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Maryland Amends Employment Labor Requirements in Several Instances

18 Jun

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Update Applicable to:Effective date
All employers with at least 1 worker who performs work, at least in part, in the stateOctober 1, 2024


What happened?

On April 25, 2024, Governor Wes Moore signed HB 385, known as the “Wage Payment and Collection – Pay Stubs and Pay Statements – Required Information,” which mandates employers to provide expanded information to their employees for each pay period.


What are the details?

Key Bites

  • The notice required under current law of the employee’s rate of pay, regular paydays, and leave benefits that an employer must provide to a new employee at the time of hiring, now expressly (per the amendment) must be written.
  • For each pay period, a written statement on the physical pay stub or online pay statement must include (unless exempt from overtime according to federal/state laws):
    • Employees name, address, and telephone number
    • The date of payment and beginning and ending dates of the pay per period for which the payment is made
    • Number of hours worked during the pay period
    • Rate of pay
    • Gross and net pay earned
    • Amount and name of deductions
    • List of additional bases of pay (bonuses, commissions, etc.)
    • For pay at a piece rate, applicable piece rates and the number of pieces completed at the rate
  • The Commissioner of Labor and Industry must create and make freely available to employers a pay stub template that employers may use to comply.
  • The bill specifies enforcement provisions, which include authorizing the Commissioner of Labor and Industry to issue orders to comply with the bill, impose an administrative penalty of up to $500 for each employee who was not provided a pay stub or online pay statement, and bring an action to enforce the orders under specified conditions.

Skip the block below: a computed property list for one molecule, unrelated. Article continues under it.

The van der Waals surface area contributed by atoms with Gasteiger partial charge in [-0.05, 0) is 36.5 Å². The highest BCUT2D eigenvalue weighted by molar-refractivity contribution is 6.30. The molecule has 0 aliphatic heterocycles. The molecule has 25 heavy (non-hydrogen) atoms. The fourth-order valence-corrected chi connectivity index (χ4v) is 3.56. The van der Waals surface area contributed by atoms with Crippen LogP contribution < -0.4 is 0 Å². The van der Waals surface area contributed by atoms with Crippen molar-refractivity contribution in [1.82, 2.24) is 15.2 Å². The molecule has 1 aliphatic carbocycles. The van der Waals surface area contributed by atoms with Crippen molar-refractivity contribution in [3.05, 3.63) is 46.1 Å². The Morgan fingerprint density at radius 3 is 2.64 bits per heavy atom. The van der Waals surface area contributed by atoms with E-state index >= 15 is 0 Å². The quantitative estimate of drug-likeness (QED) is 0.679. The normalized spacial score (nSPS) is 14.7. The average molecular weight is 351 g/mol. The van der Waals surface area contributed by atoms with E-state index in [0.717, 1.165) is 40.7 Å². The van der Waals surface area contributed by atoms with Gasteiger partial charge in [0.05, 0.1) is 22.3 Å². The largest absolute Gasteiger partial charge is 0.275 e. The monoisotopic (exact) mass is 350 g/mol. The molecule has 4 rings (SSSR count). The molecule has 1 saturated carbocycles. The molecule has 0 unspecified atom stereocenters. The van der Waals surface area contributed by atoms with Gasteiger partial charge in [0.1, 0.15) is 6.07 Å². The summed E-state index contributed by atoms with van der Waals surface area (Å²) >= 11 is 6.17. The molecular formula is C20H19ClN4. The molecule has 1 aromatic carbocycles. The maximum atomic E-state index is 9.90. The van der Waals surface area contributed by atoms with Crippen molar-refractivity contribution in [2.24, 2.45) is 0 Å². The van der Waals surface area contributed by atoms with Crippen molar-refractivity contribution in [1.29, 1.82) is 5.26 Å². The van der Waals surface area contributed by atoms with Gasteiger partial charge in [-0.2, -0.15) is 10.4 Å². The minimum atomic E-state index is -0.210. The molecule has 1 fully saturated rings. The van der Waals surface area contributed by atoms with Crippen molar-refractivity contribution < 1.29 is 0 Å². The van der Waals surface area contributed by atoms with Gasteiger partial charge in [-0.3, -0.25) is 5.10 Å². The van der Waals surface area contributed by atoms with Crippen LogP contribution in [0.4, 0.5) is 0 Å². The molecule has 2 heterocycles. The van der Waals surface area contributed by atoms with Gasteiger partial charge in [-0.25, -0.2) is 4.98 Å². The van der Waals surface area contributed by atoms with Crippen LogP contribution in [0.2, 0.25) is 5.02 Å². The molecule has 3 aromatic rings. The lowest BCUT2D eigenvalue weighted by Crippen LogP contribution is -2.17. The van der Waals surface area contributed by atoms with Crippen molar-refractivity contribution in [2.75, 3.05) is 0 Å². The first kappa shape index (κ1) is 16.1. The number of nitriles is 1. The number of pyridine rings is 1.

• An employer may request an administrative hearing under specified conditions.
  • The requirements can likely be absorbed within existing budgeted resources.
  • The bill does not apply to local governments as employers


Business Considerations

  • Employers should familiarize themselves with the details and understand what information they are required to provide to their employees in their pay stubs and written notice.
  • Employers should update their pay subs and ensure that all new hires receive a written notice detailing their rate of pay, regular paydays, and leave benefits at the time of hiring.
  • Employers should consider using the free pay stub template provided by the Commissioner of Labor and Industry to ensure compliance.
  • Employers should be aware that the Commissioner of Labor and Industry can enforce compliance and impose penalties. Ensure your practices are in line with the bill to avoid penalties.
  • Employers should know that they can request an administrative hearing under specified conditions if they disagree with a penalty or enforcement action.


Source References

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This communication is intended solely for the purpose of conveying information. The present post might incorporate hyperlinks directing readers to websites managed by third-party entities. The inclusion of any links within this communication is meant to serve as points of reference and could encompass opinion articles from various law firms, articles from HR associations, official websites, news releases, and documents of government agencies, and other relevant third-party sources. Vensure has no authority over these external websites and bears no responsibility for their content. Furthermore, Vensure does not endorse the materials present on these websites. The contents of this communication should not be interpreted as legal advice or as a legal standpoint concerning specific facts or scenarios. Nor should it be deemed an exhaustive compilation of facts potentially pertinent to federal, state, or local laws. It is strongly advised that employers solicit legal guidance from an employment attorney when undertaking actions in response to any legal updates provided. This is due to the possibility of future alterations occurring in federal, state, and local laws, regulations, as well as the directives and guidelines issued by governing agencies. These changes may transpire at any given time, potentially rendering certain portions of the content within this update void or inaccurate.

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